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Are our scientific principles fundamentally wrong? | Latte Guy | Dec. 10
Many people are understandably uncomfortable with the evidentiary squishiness and inherently unprovable assertions of religion and the “soft sciences” such as sociology and psychology.
Some people manifest that discomfort by claiming to believe only in those things which can be empirically proven to be true and irrefutable, things that typically lie within the realm of the “hard sciences” such as math, biology, chemistry and physics, areas dominated by laws, principles, rules and other proven certainties rather than loosey-goosey theories, hypotheses and beliefs.
Everyone takes some comfort from the unchanging basic rules of life: the circumference of a circle is its diameter times pi; energy equals mass times the speed of light squared; the earth orbits the sun once every 365 days; objects in motion will remain in motion unless acted on by outside forces; for every action there is an equal and opposite reaction; guys don’t make passes at girls who wear glasses.
And, of course, all life on Earth is composed of at least six elements – carbon, hydrogen, oxygen, nitrogen, sulphur and phosphorus.
Wait. Check that last one.
It turns out that one of the bedrock rules of biochemistry – that all life on Earth, from microbes to mankind, is based on a single genetic model, a model which requires the presence of phosphorus as one of its essential components – is simply not true.
Researchers at NASA and the National Astrobiology Institute at Arizona State University recently discovered a bacterium living in California’s Mono Lake that has five of the essential elements of life on Earth, but has replaced the sixth – phosphorus – with its look-alike but toxic cousin, arsenic, thus breaking the hitherto sacrosanct unity theory of biochemistry.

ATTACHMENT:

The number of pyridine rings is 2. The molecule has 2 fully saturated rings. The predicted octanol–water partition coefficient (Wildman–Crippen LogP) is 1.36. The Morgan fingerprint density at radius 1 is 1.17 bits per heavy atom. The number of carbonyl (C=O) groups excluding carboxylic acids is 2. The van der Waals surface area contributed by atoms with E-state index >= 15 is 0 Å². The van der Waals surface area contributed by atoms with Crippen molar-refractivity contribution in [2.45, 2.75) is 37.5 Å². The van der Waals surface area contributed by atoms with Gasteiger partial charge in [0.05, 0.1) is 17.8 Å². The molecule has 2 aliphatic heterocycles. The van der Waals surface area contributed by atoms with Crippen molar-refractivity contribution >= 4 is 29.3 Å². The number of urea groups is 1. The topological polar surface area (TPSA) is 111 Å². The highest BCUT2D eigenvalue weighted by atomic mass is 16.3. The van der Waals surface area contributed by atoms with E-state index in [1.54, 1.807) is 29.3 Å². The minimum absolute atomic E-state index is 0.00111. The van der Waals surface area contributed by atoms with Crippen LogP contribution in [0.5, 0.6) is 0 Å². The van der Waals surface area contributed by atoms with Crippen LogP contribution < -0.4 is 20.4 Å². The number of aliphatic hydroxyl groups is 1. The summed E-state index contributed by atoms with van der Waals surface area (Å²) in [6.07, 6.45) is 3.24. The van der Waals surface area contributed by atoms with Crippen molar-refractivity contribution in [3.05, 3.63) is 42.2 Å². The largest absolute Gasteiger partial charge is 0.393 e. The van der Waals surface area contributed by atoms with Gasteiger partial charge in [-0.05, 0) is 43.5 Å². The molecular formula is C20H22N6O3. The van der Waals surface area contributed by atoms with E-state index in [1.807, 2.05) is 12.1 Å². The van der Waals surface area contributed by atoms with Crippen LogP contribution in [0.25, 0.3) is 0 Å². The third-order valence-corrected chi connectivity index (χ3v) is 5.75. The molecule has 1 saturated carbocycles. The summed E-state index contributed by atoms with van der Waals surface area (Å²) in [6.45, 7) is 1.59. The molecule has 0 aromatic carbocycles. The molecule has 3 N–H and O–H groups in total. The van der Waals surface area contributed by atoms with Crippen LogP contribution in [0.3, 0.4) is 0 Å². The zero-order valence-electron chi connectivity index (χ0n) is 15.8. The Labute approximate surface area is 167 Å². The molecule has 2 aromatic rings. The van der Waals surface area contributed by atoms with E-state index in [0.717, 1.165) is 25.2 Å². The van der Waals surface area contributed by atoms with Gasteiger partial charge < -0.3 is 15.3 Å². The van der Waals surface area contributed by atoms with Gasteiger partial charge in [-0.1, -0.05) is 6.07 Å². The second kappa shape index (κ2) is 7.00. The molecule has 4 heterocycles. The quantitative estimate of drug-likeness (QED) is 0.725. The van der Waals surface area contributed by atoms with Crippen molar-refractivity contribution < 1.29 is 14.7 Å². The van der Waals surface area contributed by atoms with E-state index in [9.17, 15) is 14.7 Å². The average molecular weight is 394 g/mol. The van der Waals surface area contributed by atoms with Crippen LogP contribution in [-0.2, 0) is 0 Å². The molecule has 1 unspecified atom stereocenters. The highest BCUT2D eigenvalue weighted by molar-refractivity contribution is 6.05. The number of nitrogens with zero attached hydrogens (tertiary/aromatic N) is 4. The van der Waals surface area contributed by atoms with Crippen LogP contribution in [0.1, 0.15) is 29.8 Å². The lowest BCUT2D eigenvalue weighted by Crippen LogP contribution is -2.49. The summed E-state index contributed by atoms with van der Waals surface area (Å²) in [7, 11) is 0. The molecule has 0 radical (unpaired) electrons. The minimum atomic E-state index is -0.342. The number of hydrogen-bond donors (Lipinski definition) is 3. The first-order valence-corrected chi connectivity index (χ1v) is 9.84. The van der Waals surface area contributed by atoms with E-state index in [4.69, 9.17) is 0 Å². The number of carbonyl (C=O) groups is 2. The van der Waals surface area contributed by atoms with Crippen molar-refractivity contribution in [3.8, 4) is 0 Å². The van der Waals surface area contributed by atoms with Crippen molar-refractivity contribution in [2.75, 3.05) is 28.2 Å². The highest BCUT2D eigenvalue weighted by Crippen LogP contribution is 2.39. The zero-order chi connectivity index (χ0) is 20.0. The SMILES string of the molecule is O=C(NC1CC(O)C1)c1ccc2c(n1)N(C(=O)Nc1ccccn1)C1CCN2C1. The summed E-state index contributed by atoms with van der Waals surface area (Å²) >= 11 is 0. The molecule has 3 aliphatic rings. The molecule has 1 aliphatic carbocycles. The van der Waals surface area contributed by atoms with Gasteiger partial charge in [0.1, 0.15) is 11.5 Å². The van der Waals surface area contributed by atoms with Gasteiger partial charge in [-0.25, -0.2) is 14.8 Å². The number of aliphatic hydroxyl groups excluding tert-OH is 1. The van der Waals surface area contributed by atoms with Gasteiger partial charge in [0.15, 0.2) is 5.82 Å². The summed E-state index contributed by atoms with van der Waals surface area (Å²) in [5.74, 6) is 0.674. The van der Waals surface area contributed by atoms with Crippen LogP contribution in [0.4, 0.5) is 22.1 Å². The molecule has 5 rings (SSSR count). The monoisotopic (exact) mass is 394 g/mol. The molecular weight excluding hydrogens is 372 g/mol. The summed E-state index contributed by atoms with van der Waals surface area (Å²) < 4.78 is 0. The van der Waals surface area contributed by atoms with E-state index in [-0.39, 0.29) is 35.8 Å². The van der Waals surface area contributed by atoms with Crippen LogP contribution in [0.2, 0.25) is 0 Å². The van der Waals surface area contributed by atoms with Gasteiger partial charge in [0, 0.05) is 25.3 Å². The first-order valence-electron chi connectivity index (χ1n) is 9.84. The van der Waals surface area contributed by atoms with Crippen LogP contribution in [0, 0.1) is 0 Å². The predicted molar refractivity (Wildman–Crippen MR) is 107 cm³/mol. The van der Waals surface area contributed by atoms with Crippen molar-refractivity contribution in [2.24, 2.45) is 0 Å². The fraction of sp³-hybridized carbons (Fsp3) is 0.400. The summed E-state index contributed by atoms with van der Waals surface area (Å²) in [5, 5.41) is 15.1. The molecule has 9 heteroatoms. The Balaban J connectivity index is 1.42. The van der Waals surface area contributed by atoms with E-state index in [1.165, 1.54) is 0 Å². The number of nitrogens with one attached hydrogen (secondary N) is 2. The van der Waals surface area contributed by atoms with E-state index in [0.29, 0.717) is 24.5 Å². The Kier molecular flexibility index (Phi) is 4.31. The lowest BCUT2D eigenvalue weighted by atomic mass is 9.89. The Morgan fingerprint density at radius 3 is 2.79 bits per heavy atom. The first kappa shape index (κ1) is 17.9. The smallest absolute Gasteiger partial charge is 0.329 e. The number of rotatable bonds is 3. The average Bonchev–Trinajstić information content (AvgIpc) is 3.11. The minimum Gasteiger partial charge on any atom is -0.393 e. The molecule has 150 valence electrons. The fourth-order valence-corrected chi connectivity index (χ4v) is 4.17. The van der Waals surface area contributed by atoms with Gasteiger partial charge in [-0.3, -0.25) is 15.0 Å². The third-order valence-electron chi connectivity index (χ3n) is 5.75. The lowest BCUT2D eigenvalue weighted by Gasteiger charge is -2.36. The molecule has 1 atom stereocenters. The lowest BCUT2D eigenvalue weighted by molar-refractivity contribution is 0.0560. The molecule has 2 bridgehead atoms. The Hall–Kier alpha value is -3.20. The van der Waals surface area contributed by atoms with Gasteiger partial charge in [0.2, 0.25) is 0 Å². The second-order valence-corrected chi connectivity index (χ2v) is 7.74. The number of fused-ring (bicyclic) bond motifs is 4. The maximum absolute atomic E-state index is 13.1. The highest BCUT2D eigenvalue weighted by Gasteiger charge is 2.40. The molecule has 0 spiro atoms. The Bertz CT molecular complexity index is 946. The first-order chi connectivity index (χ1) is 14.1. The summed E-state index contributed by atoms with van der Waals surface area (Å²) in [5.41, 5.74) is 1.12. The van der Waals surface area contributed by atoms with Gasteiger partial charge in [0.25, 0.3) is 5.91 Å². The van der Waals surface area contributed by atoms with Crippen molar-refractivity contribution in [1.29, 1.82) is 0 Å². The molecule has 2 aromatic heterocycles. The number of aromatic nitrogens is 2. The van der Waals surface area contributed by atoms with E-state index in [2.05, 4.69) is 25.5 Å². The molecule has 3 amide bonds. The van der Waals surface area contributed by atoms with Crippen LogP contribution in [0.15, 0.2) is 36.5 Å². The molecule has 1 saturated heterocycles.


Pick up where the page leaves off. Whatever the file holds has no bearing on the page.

Because of its unique geomorphology, Mono Lake has concentrations of arsenic 700 times greater than what the EPA considers safe, which is why it was selected as the site for this study.
This discovery has major implications in the search for extraterrestrial life in that it means that we may be looking for the wrong things in space.
But it also has earthly implications as well, in that it at least allows for the possibility that life on Earth may have evolved from not one, but multiple common ancestors.
In other words, us carbon-based life forms may be co-existing here on Earth with a “shadow biosphere,” creatures from a second genesis, a strain of life not evolved from the same primordial ooze from which all other known life on Earth evolved – from oysters to dogs to dinosaurs to Mitch McConnell and Tom Cruise.
One of the authors of the groundbreaking research paper, theoretical physicist and cosmologist Paul Davies of the Beyond Center at ASU, isn’t quite ready to say for sure whether the Mono Lake arsenic-lovin’ bacterium isn’t just some freakish, bizarre accident confined to this one spot on Earth.
Or whether this new life form is a natural part of a fundamentally biofriendly universe in which life pops up wherever there are Earth-like conditions.
We don’t know yet whether this thing is just some weird branch on the same tree of life or a totally different tree.
This discovery raises several intriguing questions. First, is not “Theoretical Physicist and Cosmologist at the Beyond Center” possibly the coolest job title ever?
Second, if you are thinking about going camping at Mono Lake anytime soon, don’t eat the fish, and bring plenty of Bactene.
Finally, if at this point in history we can find a life form that breaks all the known rules of biochemistry, then what else can life do that we haven’t seen yet? Dolphins that can talk and play Parcheesi? Shrimp that can peel and boil themselves? Progressive Democrats with a functioning backbone?
More importantly, if it turns out that we can be wrong about a fundamental principle in one of the hard sciences, then maybe we can also accept the possibility that we might be wrong about some of the less scientific beliefs we hold in other areas.
The evils of gay marriage? Tax cuts for the very wealthy? White wine with red meat?
The possibilities are endless.
Tom Tyner is an attorney for the Trust for Public Land. He is author of “Skeletons From Our Closet,” a collection of writings on the island’s latte scene.